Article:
Imatges de pÓgina

2dly, To pray by Forms hath the Advantage of the other Kind of praying, in Fomilies also; this might be shewn upon

diverse Accounts, but one Consideration shall suffice, that hath been mentioned already in behalf of publick Forms of Prayer, and that is this, that the whole Family being well acquainted with the Prayers that are wont to be used, are always well prepared to go along with them, and their Devotion need not be diverted by expecting new Petitions, which they have not yet heard, nor made any Judgment of; thus also the Prayer will be best secured from indecent Expression, from Incoherence, from Hesitation, and from Weakness unbecoming a Man when he speaks to the Majesty of God. If it be said that extemporary praying best provides for the several Emergencies in a Family, that are just Occasions for Prayer or giving of Thanks; I answer, that Variety of Forms, and no great. Variety neither, may serve this Need well enough; and it is no difficult Matter to provide for such Occasions by Premeditation; and when they are so sudden that there is no Time for that, then an extemporary Prayer is very good, and comes in its right place,

3dly, (And with that I shall have done) I will not doubt to say that the Advantage is on the side of using Forms, even in our Closets, and that for this reason, because


the Mind may more closely attend, and more devoutly affect it self, when it hath nothing else to do, than when it hath thap to do, and to invent besides. As to the Suddenness of Mens Circumstances, which may require new Confessions, Petitions and Thanksgivings, which a Form or two cannot provide for, the Answer given under the foregoing Head will serve the Turn, to wit, that more Forms, or at least a due Premeditation, may suffice in this Case; and here also sudden Emergencies will require and bear sudden Prayers.

That which I have said upon these two last Points seems to be plain and strong for the Purpose intended. And there was this Reason for taking this just Occasion to say thus much concerning the Advantage of Forms in Family and Closet Prayer; That several mistaken People being persuaded that to pray by a Form is useless and unprofitable, and that God is pleased with none but extemporary Prayers, and finding all the while that they have not Understanding, and Invention, and Utterance enough to pray without a Form, are under Temptation not to pray in their Families or Closets at all. Of so bad a Consequence is the Mistake of advancing the Raptures of extemporary Prayers, and disgracing the Use of Forms; a Mistake so remove from the Truth, that on the other hand the Use


[ocr errors]

of Forms is to be preferred before extemporary Effusions, even where a Man hath the Ability of the latter.

And therefore I may well desire all honest and good Christians to like even their private Prayers never the worse, but rather the better, for their praying by a Book, or using of those Forms that are composed by others, which they find suitable to their own Needs and Circumstances.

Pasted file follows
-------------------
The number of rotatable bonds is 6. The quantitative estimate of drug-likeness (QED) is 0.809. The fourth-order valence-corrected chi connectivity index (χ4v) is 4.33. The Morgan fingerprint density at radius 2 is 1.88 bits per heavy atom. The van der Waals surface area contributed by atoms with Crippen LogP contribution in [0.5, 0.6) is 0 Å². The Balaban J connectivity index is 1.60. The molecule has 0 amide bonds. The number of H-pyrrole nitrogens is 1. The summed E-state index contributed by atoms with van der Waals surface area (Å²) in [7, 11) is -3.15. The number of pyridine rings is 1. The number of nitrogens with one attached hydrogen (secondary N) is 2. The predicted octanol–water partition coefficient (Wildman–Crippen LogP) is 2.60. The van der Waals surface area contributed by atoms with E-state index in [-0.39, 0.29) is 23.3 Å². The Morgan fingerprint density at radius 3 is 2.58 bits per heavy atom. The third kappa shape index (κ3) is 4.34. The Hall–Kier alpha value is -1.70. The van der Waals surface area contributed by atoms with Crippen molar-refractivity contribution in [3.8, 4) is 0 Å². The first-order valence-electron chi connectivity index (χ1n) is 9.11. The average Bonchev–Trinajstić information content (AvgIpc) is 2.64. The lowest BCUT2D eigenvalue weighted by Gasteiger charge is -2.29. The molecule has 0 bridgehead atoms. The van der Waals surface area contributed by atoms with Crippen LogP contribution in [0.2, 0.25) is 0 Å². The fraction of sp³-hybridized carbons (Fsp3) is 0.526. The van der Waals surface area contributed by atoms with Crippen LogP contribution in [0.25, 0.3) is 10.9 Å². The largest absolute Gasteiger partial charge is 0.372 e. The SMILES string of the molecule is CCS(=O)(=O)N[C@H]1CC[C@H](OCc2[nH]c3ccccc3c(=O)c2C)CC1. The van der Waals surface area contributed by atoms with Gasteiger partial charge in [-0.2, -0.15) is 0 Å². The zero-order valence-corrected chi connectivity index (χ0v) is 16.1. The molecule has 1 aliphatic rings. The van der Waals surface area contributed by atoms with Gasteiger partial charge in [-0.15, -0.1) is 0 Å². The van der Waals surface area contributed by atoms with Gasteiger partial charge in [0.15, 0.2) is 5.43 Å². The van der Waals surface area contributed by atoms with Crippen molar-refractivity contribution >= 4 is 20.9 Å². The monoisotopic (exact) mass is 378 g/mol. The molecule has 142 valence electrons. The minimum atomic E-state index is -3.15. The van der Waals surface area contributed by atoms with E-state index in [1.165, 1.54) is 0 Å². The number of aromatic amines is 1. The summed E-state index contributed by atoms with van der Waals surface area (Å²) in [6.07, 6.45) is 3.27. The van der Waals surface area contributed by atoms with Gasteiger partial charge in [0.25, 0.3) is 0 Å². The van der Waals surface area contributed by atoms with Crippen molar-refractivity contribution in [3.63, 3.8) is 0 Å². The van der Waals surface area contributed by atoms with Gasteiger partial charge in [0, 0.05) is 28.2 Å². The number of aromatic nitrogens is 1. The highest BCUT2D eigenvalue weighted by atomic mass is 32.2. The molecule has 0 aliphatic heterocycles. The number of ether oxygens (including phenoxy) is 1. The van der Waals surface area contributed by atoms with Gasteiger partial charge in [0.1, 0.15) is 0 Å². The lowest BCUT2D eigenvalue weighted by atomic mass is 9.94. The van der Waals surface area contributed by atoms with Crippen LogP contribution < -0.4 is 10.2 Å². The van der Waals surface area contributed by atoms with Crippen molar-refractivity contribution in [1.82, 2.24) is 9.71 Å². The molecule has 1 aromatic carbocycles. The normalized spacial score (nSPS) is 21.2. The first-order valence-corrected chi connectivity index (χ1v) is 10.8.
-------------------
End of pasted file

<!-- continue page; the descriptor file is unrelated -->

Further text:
In a word, It is not the Labour of the Invention that God requires in order to the Acceptance of our Prayers, but an honest Heart, and a sincere Affection towards him, and a full Purpose to behave our felves in our Lives answerably to what we desire of him in our Prayers, and to our Pretences to praise him; for these are the Things that are valuable in God's Account, and which will make our Prayers effectual, so that God will hear us, and answer our Requests, and do exceeding abundantly above all that We ask or think.

And so much by way of Preface to the most excellent Form of Prayer that ever was composed.


SER MON III. The First Sermon on the LORD's


MATTH. VI. ix.
Our Father which art in Heaven.

shewn the Advantages of praying by Forms, and vindicated it from such Objections as seemed upon any Account worth answering, I proceed now to the Explication and Illustration of that most excellent Form of Prayer which our Lord hath taught us.

And first of that folemn Invocation of God under the Title of Our Father which art in Heaven.

In which you may be certain I shall not pretend 10 explain an obscure, but to dilate upon a plentiful Argument. That Excellency which belongs to the whole Prayer may be truly affirmed of this Entrance into it, that it is short and comprehensive, that it hath but few Words, and these containing abundance of good Matter; and yet the


[ocr errors]

Fewness of the Words, with the Fulness of the Sense, maketh it not difficult to be un. derstood; the Brevity causeth no Obfcurity, the Meaning is very obvious, tho' the Matter be large, and the Words very plainly express the Meaning, tho' they be few; so that in the midst of that Plenty of Sense which is contained in them, our Minds, if duly attentive, cannot fail of being affected with some useful Thoughts or other which are proper and conducible to the Ends of Prayer.

It hath been always the Way of good Men in their solemn Prayers to begin with direct Invocation of God by some of his infinite Perfections, in which they seemed to regard these two Things.

1. To possess their own Minds with a reverent Sense of his great Majesty, and to excite in themselves such Dispositions towards him as might answer their Acknowledgment of his Divine Attributes, and qualify them for his Grace,

2. To encourage themselves to ask those Benefits in particular which they prayed for. If they confessed their Sins, and implored Forgiveness, they began with the Invocation of God, as the God of Mercy. If they prayed to be delivered from their Enemies, that were too strong for thern, they confessed his Almighty Power, and the like. This seemed to be the Rule of their Choice, when they chose any of the Di

« AnteriorContinua »